Boris Johnson is not planning on openly embracing his faltering flagship policy of sending asylum seekers to Rwanda on a one-way ticket during his visit to the East African nation.
The Prime Minister is opting not to visit the centres where migrants who have been forcibly removed from the UK would be housed if the scheme gets off the ground.
But it is going to be hard to ignore the policy with the Prince of Wales playing a key role at the summit of Commonwealth leaders that they are both attending.
Charles has reportedly criticised sending people 4,000 miles away after arriving in Britain through unauthorised journeys as “appalling” in private remarks.
Here is a look at why the Prime Minister is in Rwanda, what he hopes to achieve there and the controversy surrounding the visit.
– What is Chogm?
The Commonwealth Heads of Government Meeting (Chogm) typically takes place every two years but is being hosted in Kigali after a hiatus forced by the coronavirus pandemic.
It is a chance for the leaders of the 54 Commonwealth nations, most of them former British colonies, to discuss their shared interests and make decisions about their future.
Therefore, it is somewhat of a coincidence that Mr Johnson is there while his asylum policy is in disarray thanks to a European Court of Human Rights decision, ahead of a full ruling in the UK.
Charles is in the capital of Kigali representing the Queen as the head of the Commonwealth.
– What is the PM hoping to achieve?
Mr Johnson wants to focus on tackling the food and energy insecurity caused by Russia’s invasion of Ukraine, with some Commonwealth nations feared to be particularly vulnerable.
Other key issues he wants to discuss are green economic growth, boosting girls’ education and increasing trade opportunities.
As well as the banquet and wider talks with Commonwealth leaders, Mr Johnson will hold one-on-one chats with key allies.
– What else will happen at the summit?
The next secretary-general must be chosen, and Mr Johnson is hoping to oust the incumbent, Labour peer Baroness Scotland, who is running for a second term.
He instead backs Jamaican foreign minister Kamina Johnson Smith, and UK officials are confident he will get his way.
Shadow foreign secretary David Lammy was critical of Mr Johnson, the Commonwealth’s current chair-in-office, for undermining the position’s “neutrality and confidentiality”.
“No chair has ever done this in Commonwealth history. It’s unseemly and divisive,” the Labour MP said.
Mr Johnson said Ms Johnson Smith will have the “vast experience and support to unite our unique family of nations and seize the opportunities ahead”.
Officials are privately critical of Baroness Scotland, questioning whether she has provided effective or unified leadership.
Leaders are also expected to admit a new member state in the form of Togo, while it is possible Gabon could join too. The UK backs adding both to the Commonwealth family.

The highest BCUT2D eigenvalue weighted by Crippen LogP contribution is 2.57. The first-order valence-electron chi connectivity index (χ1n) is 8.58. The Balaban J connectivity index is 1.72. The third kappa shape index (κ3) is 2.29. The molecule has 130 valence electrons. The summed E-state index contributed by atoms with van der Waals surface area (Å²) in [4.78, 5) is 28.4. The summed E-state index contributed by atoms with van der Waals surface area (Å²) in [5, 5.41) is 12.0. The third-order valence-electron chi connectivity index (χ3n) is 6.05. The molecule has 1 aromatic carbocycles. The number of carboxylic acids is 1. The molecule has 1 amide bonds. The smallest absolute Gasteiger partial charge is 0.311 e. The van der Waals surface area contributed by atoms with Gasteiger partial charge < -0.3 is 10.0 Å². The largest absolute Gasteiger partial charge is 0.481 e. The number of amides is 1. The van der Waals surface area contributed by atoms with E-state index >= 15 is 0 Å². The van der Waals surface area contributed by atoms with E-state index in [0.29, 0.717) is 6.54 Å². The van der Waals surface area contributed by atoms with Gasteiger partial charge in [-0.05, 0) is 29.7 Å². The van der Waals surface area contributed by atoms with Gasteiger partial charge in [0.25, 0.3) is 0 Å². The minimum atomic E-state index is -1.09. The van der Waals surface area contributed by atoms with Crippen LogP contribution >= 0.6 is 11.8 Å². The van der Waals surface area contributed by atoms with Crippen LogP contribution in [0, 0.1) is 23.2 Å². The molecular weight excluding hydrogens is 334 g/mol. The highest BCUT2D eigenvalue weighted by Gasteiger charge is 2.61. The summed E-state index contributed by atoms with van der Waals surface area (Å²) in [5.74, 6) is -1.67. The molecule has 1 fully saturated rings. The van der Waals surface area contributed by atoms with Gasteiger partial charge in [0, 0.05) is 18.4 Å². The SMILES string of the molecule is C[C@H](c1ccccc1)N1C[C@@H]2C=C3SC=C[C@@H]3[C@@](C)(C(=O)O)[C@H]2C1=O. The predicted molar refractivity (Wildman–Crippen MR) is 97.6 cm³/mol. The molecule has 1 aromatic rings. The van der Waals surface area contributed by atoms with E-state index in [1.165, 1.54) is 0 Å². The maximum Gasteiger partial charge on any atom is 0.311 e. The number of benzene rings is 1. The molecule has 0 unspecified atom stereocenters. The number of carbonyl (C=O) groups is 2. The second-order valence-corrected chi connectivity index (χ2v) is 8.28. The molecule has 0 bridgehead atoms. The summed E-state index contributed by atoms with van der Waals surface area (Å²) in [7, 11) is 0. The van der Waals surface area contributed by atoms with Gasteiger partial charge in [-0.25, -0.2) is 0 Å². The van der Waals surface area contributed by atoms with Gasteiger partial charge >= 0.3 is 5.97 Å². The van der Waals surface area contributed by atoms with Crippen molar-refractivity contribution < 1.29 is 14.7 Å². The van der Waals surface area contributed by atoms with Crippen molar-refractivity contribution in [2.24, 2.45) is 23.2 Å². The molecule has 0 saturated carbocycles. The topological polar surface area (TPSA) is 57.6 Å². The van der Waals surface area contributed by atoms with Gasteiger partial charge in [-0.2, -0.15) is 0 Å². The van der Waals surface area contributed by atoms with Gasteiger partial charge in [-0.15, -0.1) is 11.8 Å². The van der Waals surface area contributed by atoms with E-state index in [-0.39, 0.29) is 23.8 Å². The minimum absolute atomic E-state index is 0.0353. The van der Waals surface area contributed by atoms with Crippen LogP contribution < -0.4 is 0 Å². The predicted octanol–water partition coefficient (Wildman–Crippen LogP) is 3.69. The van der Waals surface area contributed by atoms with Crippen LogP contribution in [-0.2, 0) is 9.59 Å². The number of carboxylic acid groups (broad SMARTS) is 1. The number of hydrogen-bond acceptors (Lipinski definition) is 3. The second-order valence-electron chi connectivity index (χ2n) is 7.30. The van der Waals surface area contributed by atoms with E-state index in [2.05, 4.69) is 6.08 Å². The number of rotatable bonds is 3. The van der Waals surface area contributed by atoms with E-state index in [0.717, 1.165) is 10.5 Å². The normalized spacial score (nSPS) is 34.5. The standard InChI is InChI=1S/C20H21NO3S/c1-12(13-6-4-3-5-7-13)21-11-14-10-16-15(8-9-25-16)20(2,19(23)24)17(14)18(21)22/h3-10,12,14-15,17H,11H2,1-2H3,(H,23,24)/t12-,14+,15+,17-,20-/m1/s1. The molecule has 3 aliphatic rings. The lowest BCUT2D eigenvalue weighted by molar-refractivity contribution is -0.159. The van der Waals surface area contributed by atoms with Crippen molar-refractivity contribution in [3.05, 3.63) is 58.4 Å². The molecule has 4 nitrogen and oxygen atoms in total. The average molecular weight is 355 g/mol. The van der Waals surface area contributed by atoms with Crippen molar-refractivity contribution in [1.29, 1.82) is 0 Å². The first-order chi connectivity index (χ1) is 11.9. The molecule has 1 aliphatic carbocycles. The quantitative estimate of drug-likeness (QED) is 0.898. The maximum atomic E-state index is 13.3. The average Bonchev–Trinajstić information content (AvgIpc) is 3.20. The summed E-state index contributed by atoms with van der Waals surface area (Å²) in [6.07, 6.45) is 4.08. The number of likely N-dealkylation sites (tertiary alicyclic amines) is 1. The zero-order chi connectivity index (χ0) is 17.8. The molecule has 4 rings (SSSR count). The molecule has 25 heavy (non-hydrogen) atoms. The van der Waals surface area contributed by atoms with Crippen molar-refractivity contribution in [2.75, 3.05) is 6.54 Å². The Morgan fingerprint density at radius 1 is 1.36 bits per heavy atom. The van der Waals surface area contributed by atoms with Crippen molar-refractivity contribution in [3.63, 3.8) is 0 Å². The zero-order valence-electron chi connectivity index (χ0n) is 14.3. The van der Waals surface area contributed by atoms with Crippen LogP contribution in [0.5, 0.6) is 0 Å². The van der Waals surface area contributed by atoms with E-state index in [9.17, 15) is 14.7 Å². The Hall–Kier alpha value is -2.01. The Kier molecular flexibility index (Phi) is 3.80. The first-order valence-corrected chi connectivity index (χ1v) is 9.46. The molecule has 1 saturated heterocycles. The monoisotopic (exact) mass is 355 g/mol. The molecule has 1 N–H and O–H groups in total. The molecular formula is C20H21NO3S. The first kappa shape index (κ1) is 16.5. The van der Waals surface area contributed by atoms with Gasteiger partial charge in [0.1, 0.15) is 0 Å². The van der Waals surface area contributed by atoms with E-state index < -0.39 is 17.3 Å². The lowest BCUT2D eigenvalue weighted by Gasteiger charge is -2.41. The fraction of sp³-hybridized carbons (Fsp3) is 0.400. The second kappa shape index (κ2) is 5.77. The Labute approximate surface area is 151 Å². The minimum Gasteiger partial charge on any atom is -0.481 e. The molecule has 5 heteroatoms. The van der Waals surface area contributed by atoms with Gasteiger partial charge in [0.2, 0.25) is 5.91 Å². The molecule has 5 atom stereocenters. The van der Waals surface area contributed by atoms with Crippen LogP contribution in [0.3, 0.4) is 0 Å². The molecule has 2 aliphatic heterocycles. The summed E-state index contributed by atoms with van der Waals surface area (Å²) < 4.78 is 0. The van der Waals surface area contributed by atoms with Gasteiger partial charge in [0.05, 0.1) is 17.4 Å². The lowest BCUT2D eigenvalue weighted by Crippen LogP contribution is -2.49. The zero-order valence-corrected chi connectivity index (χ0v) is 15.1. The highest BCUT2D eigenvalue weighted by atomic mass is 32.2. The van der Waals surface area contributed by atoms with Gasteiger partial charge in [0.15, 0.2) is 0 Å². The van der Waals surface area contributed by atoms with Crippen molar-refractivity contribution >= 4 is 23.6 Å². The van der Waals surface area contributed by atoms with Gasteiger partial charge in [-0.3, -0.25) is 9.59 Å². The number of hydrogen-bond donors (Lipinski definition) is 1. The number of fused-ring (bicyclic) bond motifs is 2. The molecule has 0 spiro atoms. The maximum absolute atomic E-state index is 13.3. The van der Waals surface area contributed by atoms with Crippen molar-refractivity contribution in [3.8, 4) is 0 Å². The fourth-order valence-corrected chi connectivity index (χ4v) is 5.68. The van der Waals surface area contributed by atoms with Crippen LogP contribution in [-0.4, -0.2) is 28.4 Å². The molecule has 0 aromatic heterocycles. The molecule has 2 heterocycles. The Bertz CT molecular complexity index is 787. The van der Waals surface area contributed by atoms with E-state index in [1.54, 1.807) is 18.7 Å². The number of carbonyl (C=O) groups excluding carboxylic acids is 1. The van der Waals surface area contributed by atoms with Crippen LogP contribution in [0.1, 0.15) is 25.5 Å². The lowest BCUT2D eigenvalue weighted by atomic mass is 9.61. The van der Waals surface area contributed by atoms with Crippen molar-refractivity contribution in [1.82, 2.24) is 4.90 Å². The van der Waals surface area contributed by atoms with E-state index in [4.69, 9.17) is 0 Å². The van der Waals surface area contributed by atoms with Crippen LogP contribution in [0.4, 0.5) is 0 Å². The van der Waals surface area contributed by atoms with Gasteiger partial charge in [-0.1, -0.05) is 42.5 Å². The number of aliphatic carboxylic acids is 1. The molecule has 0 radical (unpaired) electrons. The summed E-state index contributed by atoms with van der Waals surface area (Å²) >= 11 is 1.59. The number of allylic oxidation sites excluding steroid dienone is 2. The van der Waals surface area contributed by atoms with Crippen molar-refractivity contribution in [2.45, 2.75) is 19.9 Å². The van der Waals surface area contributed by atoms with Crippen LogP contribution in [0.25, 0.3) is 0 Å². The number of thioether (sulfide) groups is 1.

– What is the backdrop to the visit?
Mr Johnson hoped it would prevent the at-times deadly crossings of the English Channel made by thousands of people crammed into small boats each year.
He hoped the deal brokered with Kigali by Home Secretary Priti Patel would provide a disincentive for the journeys, while those who do make the unauthorised crossings could find asylum in Rwanda if approved.
The Government always knew it would attract legal challenges, and the challenges ultimately prevented the first flight from taking off last week.
Ministers had anticipated about 130 people to be on board but legal challenges reduced this to only around seven or fewer on the day of take-off.
Then the European Court of Human Rights granted an interim injunction barring the removal of an Iraqi asylum seeker until a decision on the legality of the Government’s policy is made in UK courts.
The Strasbourg-based court removed two others from the plane, while the Supreme Court granted injunctions preventing the immediate removal of three more.
Now the Government is trying to introduce a Bill of Rights that would confirm that measures such as the one issued over the Rwanda policy are not binding on UK courts.
Mr Johnson is likely to discuss the policy with Rwandan president Paul Kagame during a meeting in Kigali.
– Who is Paul Kagame?
Hutu extremists slaughtered about 800,000 Tutsis and moderate Hutus in just 100 days.
That came to an end when Mr Kagame’s Rwandan Patriotic Front (RPF) rebel group seized Kigali.
But his regime has since been accused of political repression, alleged assassinations and the imprisonment of critics.
Amnesty International UK’s refugee and migrants rights director, Steve Valdez-Symonds, accused the Government of “effectively supporting the continued repression of people in Rwanda under president Kagame’s regime” with the asylum policy.
“No country should be casting off its asylum responsibilities onto another, still less to a country such as Rwanda with a troubling human rights record alongside existing large-scale asylum responsibilities of its own,” he added.
“In recent years, Rwanda has been the scene of enforced disappearances, numerous allegations of torture, excessive use of force by the police, and serious violations of the right to a fair trial and the right to free expression.”
The Prime Minister’s official spokesman said he is expected to “raise human rights issues as he has done in the past”.
“We want Rwanda to uphold and champion the Commonwealth values, democracy, the rule of law and respect for human rights. And we want due process for all those in detention and fair and transparent application of the rule of law,” the official added.
Mr Kagame may himself want to question the Prime Minister on why no asylum flights have arrived in Kigali two months after the deal was signed.